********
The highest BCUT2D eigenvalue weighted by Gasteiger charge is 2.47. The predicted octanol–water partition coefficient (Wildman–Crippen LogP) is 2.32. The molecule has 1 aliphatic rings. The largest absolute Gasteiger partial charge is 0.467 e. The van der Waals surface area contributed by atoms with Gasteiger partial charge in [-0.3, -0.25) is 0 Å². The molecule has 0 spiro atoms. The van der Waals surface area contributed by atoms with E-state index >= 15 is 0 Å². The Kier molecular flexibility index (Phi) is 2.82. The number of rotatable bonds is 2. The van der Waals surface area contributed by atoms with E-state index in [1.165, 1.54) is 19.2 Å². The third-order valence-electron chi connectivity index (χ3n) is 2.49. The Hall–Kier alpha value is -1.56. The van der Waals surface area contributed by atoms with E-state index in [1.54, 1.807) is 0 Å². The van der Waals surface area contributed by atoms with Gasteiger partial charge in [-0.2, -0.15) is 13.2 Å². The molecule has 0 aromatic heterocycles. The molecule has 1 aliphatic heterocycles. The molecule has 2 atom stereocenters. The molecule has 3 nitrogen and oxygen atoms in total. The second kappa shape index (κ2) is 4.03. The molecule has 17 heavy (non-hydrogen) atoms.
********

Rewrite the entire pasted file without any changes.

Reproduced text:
The highest BCUT2D eigenvalue weighted by Gasteiger charge is 2.47. The predicted octanol–water partition coefficient (Wildman–Crippen LogP) is 2.32. The molecule has 1 aliphatic rings. The largest absolute Gasteiger partial charge is 0.467 e. The van der Waals surface area contributed by atoms with Gasteiger partial charge in [-0.3, -0.25) is 0 Å². The molecule has 0 spiro atoms. The van der Waals surface area contributed by atoms with E-state index >= 15 is 0 Å². The Kier molecular flexibility index (Phi) is 2.82. The number of rotatable bonds is 2. The van der Waals surface area contributed by atoms with E-state index in [1.165, 1.54) is 19.2 Å². The third-order valence-electron chi connectivity index (χ3n) is 2.49. The Hall–Kier alpha value is -1.56. The van der Waals surface area contributed by atoms with E-state index in [1.54, 1.807) is 0 Å². The van der Waals surface area contributed by atoms with Gasteiger partial charge in [-0.2, -0.15) is 13.2 Å². The molecule has 0 aromatic heterocycles. The molecule has 1 aliphatic heterocycles. The molecule has 2 atom stereocenters. The molecule has 3 nitrogen and oxygen atoms in total. The second kappa shape index (κ2) is 4.03. The molecule has 17 heavy (non-hydrogen) atoms.